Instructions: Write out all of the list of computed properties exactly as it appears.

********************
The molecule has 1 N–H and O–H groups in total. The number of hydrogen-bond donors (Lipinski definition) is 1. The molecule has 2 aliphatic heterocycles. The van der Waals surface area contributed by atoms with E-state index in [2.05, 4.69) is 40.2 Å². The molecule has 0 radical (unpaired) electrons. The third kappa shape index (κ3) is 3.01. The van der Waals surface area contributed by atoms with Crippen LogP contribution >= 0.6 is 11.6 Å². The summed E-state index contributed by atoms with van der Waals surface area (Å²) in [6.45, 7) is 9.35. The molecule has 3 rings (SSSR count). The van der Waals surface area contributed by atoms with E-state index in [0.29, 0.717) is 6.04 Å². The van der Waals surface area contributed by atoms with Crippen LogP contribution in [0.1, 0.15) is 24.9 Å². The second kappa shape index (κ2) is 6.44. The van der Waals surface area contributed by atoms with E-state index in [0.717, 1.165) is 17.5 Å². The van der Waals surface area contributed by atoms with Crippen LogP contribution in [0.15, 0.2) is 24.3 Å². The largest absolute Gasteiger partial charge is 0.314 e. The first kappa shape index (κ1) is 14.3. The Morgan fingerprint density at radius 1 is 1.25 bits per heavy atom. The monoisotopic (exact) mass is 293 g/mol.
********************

The molecule has 1 N–H and O–H groups in total. The number of hydrogen-bond donors (Lipinski definition) is 1. The molecule has 2 aliphatic heterocycles. The van der Waals surface area contributed by atoms with E-state index in [2.05, 4.69) is 40.2 Å². The molecule has 0 radical (unpaired) electrons. The third kappa shape index (κ3) is 3.01. The van der Waals surface area contributed by atoms with Crippen LogP contribution >= 0.6 is 11.6 Å². The summed E-state index contributed by atoms with van der Waals surface area (Å²) in [6.45, 7) is 9.35. The molecule has 3 rings (SSSR count). The van der Waals surface area contributed by atoms with E-state index in [0.29, 0.717) is 6.04 Å². The van der Waals surface area contributed by atoms with Crippen LogP contribution in [0.1, 0.15) is 24.9 Å². The second kappa shape index (κ2) is 6.44. The van der Waals surface area contributed by atoms with E-state index in [0.717, 1.165) is 17.5 Å². The van der Waals surface area contributed by atoms with Crippen LogP contribution in [0.15, 0.2) is 24.3 Å². The largest absolute Gasteiger partial charge is 0.314 e. The first kappa shape index (κ1) is 14.3. The Morgan fingerprint density at radius 1 is 1.25 bits per heavy atom. The monoisotopic (exact) mass is 293 g/mol.